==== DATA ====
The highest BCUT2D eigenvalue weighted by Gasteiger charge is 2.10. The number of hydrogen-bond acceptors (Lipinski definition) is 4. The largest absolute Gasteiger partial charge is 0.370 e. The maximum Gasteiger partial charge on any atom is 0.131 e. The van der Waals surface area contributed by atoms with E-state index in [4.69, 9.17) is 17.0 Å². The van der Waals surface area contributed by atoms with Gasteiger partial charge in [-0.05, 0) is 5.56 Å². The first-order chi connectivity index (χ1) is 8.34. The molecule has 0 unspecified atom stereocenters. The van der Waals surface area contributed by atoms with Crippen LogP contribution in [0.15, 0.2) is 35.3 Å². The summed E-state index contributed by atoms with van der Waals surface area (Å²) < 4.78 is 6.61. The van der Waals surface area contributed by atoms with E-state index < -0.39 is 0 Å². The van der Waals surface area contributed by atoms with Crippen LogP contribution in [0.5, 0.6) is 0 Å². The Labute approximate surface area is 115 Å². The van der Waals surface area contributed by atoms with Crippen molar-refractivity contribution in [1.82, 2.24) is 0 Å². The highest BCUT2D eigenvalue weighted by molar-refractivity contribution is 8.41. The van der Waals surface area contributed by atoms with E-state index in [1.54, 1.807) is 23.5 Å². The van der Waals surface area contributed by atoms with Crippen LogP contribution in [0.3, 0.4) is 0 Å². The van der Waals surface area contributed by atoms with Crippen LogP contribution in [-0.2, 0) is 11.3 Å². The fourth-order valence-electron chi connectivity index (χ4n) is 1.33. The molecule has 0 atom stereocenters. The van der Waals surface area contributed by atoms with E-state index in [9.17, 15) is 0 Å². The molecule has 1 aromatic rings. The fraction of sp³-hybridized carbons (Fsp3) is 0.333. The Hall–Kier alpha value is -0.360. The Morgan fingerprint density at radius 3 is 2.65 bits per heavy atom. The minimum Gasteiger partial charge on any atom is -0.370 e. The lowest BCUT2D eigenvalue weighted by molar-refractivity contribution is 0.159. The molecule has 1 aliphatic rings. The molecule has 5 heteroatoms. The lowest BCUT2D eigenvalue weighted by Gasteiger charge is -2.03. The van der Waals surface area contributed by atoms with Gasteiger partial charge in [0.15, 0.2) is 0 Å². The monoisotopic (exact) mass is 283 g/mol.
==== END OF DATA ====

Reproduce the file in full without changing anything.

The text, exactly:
The highest BCUT2D eigenvalue weighted by Gasteiger charge is 2.10. The number of hydrogen-bond acceptors (Lipinski definition) is 4. The largest absolute Gasteiger partial charge is 0.370 e. The maximum Gasteiger partial charge on any atom is 0.131 e. The van der Waals surface area contributed by atoms with E-state index in [4.69, 9.17) is 17.0 Å². The van der Waals surface area contributed by atoms with Gasteiger partial charge in [-0.05, 0) is 5.56 Å². The first-order chi connectivity index (χ1) is 8.34. The molecule has 0 unspecified atom stereocenters. The van der Waals surface area contributed by atoms with Crippen LogP contribution in [0.15, 0.2) is 35.3 Å². The summed E-state index contributed by atoms with van der Waals surface area (Å²) < 4.78 is 6.61. The van der Waals surface area contributed by atoms with E-state index < -0.39 is 0 Å². The van der Waals surface area contributed by atoms with Crippen LogP contribution in [0.5, 0.6) is 0 Å². The Labute approximate surface area is 115 Å². The van der Waals surface area contributed by atoms with Crippen molar-refractivity contribution in [1.82, 2.24) is 0 Å². The highest BCUT2D eigenvalue weighted by molar-refractivity contribution is 8.41. The van der Waals surface area contributed by atoms with E-state index in [1.54, 1.807) is 23.5 Å². The van der Waals surface area contributed by atoms with Crippen LogP contribution in [0.3, 0.4) is 0 Å². The van der Waals surface area contributed by atoms with Crippen LogP contribution in [-0.2, 0) is 11.3 Å². The fourth-order valence-electron chi connectivity index (χ4n) is 1.33. The molecule has 0 atom stereocenters. The van der Waals surface area contributed by atoms with E-state index in [9.17, 15) is 0 Å². The molecule has 1 aromatic rings. The fraction of sp³-hybridized carbons (Fsp3) is 0.333. The Hall–Kier alpha value is -0.360. The Morgan fingerprint density at radius 3 is 2.65 bits per heavy atom. The minimum Gasteiger partial charge on any atom is -0.370 e. The lowest BCUT2D eigenvalue weighted by molar-refractivity contribution is 0.159. The molecule has 1 aliphatic rings. The molecule has 5 heteroatoms. The lowest BCUT2D eigenvalue weighted by Gasteiger charge is -2.03. The van der Waals surface area contributed by atoms with Gasteiger partial charge in [0.15, 0.2) is 0 Å². The monoisotopic (exact) mass is 283 g/mol.